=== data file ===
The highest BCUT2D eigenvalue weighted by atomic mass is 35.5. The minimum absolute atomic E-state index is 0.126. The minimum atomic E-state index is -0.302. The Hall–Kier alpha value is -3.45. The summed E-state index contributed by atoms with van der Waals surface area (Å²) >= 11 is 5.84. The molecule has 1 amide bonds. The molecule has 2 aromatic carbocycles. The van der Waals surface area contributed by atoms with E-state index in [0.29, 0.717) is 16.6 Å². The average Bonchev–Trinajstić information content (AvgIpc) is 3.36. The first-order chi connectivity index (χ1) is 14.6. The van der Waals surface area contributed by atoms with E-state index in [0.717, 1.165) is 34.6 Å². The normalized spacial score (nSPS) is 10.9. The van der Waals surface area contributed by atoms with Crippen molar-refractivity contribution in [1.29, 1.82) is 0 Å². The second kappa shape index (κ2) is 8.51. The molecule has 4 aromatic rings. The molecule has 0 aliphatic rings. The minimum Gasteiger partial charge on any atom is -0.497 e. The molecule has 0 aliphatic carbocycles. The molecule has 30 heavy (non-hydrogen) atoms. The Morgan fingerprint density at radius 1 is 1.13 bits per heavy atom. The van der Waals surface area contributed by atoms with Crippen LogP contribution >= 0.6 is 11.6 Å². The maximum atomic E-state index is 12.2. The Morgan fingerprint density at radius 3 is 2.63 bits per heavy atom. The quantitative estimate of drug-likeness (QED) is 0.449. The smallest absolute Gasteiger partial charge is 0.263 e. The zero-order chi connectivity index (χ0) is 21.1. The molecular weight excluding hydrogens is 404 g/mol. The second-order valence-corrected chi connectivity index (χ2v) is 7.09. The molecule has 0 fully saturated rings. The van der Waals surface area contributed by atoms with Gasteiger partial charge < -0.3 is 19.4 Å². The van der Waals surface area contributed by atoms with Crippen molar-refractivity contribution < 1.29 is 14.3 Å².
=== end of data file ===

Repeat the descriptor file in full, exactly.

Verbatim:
The highest BCUT2D eigenvalue weighted by atomic mass is 35.5. The minimum absolute atomic E-state index is 0.126. The minimum atomic E-state index is -0.302. The Hall–Kier alpha value is -3.45. The summed E-state index contributed by atoms with van der Waals surface area (Å²) >= 11 is 5.84. The molecule has 1 amide bonds. The molecule has 2 aromatic carbocycles. The van der Waals surface area contributed by atoms with E-state index in [0.29, 0.717) is 16.6 Å². The average Bonchev–Trinajstić information content (AvgIpc) is 3.36. The first-order chi connectivity index (χ1) is 14.6. The van der Waals surface area contributed by atoms with E-state index in [0.717, 1.165) is 34.6 Å². The normalized spacial score (nSPS) is 10.9. The van der Waals surface area contributed by atoms with Crippen molar-refractivity contribution in [1.29, 1.82) is 0 Å². The second kappa shape index (κ2) is 8.51. The molecule has 4 aromatic rings. The molecule has 0 aliphatic rings. The minimum Gasteiger partial charge on any atom is -0.497 e. The molecule has 0 aliphatic carbocycles. The molecule has 30 heavy (non-hydrogen) atoms. The Morgan fingerprint density at radius 1 is 1.13 bits per heavy atom. The van der Waals surface area contributed by atoms with Crippen LogP contribution >= 0.6 is 11.6 Å². The maximum atomic E-state index is 12.2. The Morgan fingerprint density at radius 3 is 2.63 bits per heavy atom. The quantitative estimate of drug-likeness (QED) is 0.449. The smallest absolute Gasteiger partial charge is 0.263 e. The zero-order chi connectivity index (χ0) is 21.1. The molecular weight excluding hydrogens is 404 g/mol. The second-order valence-corrected chi connectivity index (χ2v) is 7.09. The molecule has 0 fully saturated rings. The van der Waals surface area contributed by atoms with Gasteiger partial charge < -0.3 is 19.4 Å². The van der Waals surface area contributed by atoms with Crippen molar-refractivity contribution < 1.29 is 14.3 Å².